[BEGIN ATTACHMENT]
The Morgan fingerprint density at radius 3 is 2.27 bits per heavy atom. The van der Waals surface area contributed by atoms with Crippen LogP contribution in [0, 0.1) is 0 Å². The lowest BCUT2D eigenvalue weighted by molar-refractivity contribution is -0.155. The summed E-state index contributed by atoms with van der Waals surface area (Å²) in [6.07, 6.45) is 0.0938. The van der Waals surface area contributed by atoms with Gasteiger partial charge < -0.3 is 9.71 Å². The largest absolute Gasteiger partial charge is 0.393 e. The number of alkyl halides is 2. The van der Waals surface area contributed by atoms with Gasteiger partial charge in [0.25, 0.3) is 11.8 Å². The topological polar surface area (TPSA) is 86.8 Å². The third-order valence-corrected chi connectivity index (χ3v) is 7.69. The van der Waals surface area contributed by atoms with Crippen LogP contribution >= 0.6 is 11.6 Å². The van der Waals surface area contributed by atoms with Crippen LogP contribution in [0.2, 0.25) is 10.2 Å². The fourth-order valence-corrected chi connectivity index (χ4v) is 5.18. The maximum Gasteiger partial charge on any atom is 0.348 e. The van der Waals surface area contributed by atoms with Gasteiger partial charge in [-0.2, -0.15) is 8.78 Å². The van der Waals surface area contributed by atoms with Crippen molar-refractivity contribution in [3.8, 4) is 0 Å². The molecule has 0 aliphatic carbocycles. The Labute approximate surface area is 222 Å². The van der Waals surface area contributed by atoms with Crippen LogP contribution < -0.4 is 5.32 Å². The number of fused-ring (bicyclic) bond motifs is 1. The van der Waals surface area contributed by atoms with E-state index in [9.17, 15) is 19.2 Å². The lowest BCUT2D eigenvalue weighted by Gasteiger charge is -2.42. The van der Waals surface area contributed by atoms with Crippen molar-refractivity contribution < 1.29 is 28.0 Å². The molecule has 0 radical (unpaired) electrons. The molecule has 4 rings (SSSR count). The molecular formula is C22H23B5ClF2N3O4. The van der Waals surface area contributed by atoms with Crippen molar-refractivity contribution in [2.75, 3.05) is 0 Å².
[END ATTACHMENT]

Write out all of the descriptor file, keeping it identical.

The Morgan fingerprint density at radius 3 is 2.27 bits per heavy atom. The van der Waals surface area contributed by atoms with Crippen LogP contribution in [0, 0.1) is 0 Å². The lowest BCUT2D eigenvalue weighted by molar-refractivity contribution is -0.155. The summed E-state index contributed by atoms with van der Waals surface area (Å²) in [6.07, 6.45) is 0.0938. The van der Waals surface area contributed by atoms with Gasteiger partial charge < -0.3 is 9.71 Å². The largest absolute Gasteiger partial charge is 0.393 e. The number of alkyl halides is 2. The van der Waals surface area contributed by atoms with Gasteiger partial charge in [0.25, 0.3) is 11.8 Å². The topological polar surface area (TPSA) is 86.8 Å². The third-order valence-corrected chi connectivity index (χ3v) is 7.69. The van der Waals surface area contributed by atoms with Crippen LogP contribution >= 0.6 is 11.6 Å². The van der Waals surface area contributed by atoms with Crippen LogP contribution in [0.2, 0.25) is 10.2 Å². The fourth-order valence-corrected chi connectivity index (χ4v) is 5.18. The maximum Gasteiger partial charge on any atom is 0.348 e. The van der Waals surface area contributed by atoms with Gasteiger partial charge in [-0.2, -0.15) is 8.78 Å². The van der Waals surface area contributed by atoms with Crippen molar-refractivity contribution in [3.8, 4) is 0 Å². The molecule has 0 aliphatic carbocycles. The Labute approximate surface area is 222 Å². The van der Waals surface area contributed by atoms with Crippen LogP contribution < -0.4 is 5.32 Å². The number of fused-ring (bicyclic) bond motifs is 1. The van der Waals surface area contributed by atoms with E-state index in [9.17, 15) is 19.2 Å². The lowest BCUT2D eigenvalue weighted by Gasteiger charge is -2.42. The van der Waals surface area contributed by atoms with Crippen molar-refractivity contribution < 1.29 is 28.0 Å². The molecule has 0 radical (unpaired) electrons. The molecule has 4 rings (SSSR count). The molecular formula is C22H23B5ClF2N3O4. The van der Waals surface area contributed by atoms with Crippen molar-refractivity contribution in [2.75, 3.05) is 0 Å².